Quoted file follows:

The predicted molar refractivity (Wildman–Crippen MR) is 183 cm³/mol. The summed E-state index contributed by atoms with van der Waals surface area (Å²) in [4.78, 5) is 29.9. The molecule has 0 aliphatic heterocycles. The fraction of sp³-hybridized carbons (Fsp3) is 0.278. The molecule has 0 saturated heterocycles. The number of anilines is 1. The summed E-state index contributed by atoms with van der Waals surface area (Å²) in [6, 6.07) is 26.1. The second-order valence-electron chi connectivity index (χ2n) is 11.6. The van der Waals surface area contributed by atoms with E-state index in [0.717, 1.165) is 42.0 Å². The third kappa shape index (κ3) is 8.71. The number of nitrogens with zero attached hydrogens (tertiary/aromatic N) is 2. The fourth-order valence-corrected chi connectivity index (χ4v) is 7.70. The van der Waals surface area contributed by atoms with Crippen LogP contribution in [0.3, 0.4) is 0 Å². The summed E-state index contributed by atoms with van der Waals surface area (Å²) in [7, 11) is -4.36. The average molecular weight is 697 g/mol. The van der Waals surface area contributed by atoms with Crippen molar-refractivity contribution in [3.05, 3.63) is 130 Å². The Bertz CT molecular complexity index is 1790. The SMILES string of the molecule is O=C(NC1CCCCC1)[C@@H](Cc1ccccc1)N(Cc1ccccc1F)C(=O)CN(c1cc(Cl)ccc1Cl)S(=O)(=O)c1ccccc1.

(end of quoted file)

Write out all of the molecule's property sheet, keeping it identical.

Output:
The predicted molar refractivity (Wildman–Crippen MR) is 183 cm³/mol. The summed E-state index contributed by atoms with van der Waals surface area (Å²) in [4.78, 5) is 29.9. The molecule has 0 aliphatic heterocycles. The fraction of sp³-hybridized carbons (Fsp3) is 0.278. The molecule has 0 saturated heterocycles. The number of anilines is 1. The summed E-state index contributed by atoms with van der Waals surface area (Å²) in [6, 6.07) is 26.1. The second-order valence-electron chi connectivity index (χ2n) is 11.6. The van der Waals surface area contributed by atoms with E-state index in [0.717, 1.165) is 42.0 Å². The third kappa shape index (κ3) is 8.71. The number of nitrogens with zero attached hydrogens (tertiary/aromatic N) is 2. The fourth-order valence-corrected chi connectivity index (χ4v) is 7.70. The van der Waals surface area contributed by atoms with Crippen LogP contribution in [0.3, 0.4) is 0 Å². The summed E-state index contributed by atoms with van der Waals surface area (Å²) in [7, 11) is -4.36. The average molecular weight is 697 g/mol. The van der Waals surface area contributed by atoms with Crippen molar-refractivity contribution in [3.05, 3.63) is 130 Å². The Bertz CT molecular complexity index is 1790. The SMILES string of the molecule is O=C(NC1CCCCC1)[C@@H](Cc1ccccc1)N(Cc1ccccc1F)C(=O)CN(c1cc(Cl)ccc1Cl)S(=O)(=O)c1ccccc1.